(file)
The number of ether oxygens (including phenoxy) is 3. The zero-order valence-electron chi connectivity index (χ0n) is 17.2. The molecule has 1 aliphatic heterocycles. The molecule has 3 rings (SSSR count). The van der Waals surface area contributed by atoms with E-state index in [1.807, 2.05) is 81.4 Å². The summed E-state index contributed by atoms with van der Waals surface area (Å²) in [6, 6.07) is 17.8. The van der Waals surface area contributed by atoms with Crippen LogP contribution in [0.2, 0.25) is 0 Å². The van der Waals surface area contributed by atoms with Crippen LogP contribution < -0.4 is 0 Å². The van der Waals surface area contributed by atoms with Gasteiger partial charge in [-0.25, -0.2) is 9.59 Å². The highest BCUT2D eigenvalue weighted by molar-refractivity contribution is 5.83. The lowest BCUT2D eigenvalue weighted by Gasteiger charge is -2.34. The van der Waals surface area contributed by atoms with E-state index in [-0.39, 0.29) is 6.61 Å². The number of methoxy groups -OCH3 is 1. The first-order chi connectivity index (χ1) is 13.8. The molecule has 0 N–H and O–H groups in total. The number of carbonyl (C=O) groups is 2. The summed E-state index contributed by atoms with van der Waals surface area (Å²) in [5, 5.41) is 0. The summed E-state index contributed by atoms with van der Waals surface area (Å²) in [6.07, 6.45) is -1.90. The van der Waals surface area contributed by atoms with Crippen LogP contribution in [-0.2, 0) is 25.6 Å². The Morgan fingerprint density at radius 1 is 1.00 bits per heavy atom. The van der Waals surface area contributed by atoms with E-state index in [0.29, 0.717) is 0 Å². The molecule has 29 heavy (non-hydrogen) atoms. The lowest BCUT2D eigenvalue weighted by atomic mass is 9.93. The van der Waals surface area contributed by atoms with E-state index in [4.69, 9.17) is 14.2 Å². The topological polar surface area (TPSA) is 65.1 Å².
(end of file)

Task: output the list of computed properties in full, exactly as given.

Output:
The number of ether oxygens (including phenoxy) is 3. The zero-order valence-electron chi connectivity index (χ0n) is 17.2. The molecule has 1 aliphatic heterocycles. The molecule has 3 rings (SSSR count). The van der Waals surface area contributed by atoms with E-state index in [1.807, 2.05) is 81.4 Å². The summed E-state index contributed by atoms with van der Waals surface area (Å²) in [6, 6.07) is 17.8. The van der Waals surface area contributed by atoms with Crippen LogP contribution in [0.2, 0.25) is 0 Å². The van der Waals surface area contributed by atoms with Crippen LogP contribution < -0.4 is 0 Å². The van der Waals surface area contributed by atoms with Gasteiger partial charge in [-0.25, -0.2) is 9.59 Å². The highest BCUT2D eigenvalue weighted by molar-refractivity contribution is 5.83. The lowest BCUT2D eigenvalue weighted by Gasteiger charge is -2.34. The van der Waals surface area contributed by atoms with E-state index in [-0.39, 0.29) is 6.61 Å². The number of methoxy groups -OCH3 is 1. The first-order chi connectivity index (χ1) is 13.8. The molecule has 0 N–H and O–H groups in total. The number of carbonyl (C=O) groups is 2. The summed E-state index contributed by atoms with van der Waals surface area (Å²) in [5, 5.41) is 0. The summed E-state index contributed by atoms with van der Waals surface area (Å²) in [6.07, 6.45) is -1.90. The van der Waals surface area contributed by atoms with Crippen LogP contribution in [-0.2, 0) is 25.6 Å². The Morgan fingerprint density at radius 1 is 1.00 bits per heavy atom. The van der Waals surface area contributed by atoms with E-state index in [0.29, 0.717) is 0 Å². The molecule has 29 heavy (non-hydrogen) atoms. The lowest BCUT2D eigenvalue weighted by atomic mass is 9.93. The van der Waals surface area contributed by atoms with E-state index in [4.69, 9.17) is 14.2 Å². The topological polar surface area (TPSA) is 65.1 Å².